- Describe how substances can produce euphoric activity and how this may be modulated to try and reduce substance misuse.
- Summarize brain structures whose increase in activity correlates with the “euphoric effect” of substance use.
- Decipher areas of the CNS that may play a role in substance use disorder.
- Describe how the different types of cannabinoids may act on the reward system vs their potential for medicinal use.
Todd W. Vanderah, PhD, is professor and chair of Pharmacology and joint professor in the Departments of Neurology and Anesthesiology at The UArizona, College of Medicine – Tucson. He directs the MD/PhD Program and is the director of the Comprehensive Pain and Addiction Center in the Health Sciences. His research interests include mechanisms of cancer pain, neuronal integration in pain pathways, neurochemical release during conditions of neuropathy, neuronal plasticity, addiction, cannabinoid and opioid receptor pharmacology, as well as the discovery of novel targets for new medications. He is an author on several patents and has made great efforts in reaching out to the community to help educate on areas of substance use disorder and chronic pain. He is the principle investigator on multiple research grants, has authored over 180 original research articles, three human neuroscience books and two pharmacology text books.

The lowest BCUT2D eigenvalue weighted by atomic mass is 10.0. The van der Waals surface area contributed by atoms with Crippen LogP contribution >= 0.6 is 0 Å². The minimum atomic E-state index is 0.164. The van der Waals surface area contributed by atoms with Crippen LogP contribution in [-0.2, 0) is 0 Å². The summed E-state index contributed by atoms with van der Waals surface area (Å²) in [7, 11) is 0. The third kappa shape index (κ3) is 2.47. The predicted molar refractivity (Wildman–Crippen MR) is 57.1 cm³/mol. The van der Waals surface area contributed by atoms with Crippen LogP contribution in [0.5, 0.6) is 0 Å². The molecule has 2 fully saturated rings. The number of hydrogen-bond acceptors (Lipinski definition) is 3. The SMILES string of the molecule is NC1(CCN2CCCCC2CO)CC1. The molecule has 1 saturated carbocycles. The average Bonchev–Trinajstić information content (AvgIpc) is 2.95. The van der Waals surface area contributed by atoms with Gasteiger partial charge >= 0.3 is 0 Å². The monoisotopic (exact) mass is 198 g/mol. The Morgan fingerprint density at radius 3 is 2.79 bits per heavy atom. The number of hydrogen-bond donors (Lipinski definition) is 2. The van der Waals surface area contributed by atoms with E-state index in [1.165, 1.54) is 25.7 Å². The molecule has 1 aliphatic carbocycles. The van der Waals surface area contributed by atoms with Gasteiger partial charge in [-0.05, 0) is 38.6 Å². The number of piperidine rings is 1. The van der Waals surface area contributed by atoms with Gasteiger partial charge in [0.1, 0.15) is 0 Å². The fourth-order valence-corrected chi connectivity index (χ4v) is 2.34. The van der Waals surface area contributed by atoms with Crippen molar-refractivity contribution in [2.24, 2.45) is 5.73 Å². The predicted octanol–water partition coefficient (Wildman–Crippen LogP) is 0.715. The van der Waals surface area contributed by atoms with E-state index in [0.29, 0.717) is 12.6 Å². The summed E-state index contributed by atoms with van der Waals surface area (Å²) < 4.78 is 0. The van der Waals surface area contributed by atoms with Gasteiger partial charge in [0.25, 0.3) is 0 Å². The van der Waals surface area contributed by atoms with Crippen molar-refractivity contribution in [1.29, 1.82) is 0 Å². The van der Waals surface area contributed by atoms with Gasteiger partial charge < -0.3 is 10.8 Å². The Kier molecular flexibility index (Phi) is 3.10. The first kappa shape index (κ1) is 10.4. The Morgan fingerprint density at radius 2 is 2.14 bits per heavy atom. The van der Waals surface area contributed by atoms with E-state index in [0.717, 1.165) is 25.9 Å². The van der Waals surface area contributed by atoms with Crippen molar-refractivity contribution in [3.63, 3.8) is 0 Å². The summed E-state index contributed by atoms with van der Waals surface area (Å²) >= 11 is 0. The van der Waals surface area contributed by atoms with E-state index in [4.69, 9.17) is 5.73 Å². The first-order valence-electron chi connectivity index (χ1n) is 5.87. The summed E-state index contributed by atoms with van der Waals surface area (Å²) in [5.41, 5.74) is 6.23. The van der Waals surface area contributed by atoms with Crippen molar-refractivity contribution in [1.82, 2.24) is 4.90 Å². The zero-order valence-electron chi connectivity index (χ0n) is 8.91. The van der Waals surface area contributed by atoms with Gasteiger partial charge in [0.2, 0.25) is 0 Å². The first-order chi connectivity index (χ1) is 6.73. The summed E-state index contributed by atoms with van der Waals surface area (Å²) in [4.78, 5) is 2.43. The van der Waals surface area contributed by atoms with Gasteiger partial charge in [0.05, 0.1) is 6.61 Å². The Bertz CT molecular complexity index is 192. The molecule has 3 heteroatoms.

The University of Arizona College of Medicine - Tucson is accredited by the Accreditation Council for Continuing Medical Education to provide continuing medical education for physicians.
The University of Arizona College of Medicine - Tucson designates this live activity for a maximum of 1.0 AMA PRA Category 1 Credit(s)ä. Physicians should claim only the credit commensurate with the extent of their participation in the activity.
All Faculty, CME Planning Committee Members, and the CME Office Reviewers have disclosed that they have no financial relationships with commercial interests that would constitute a conflict of interest concerning this CME activity.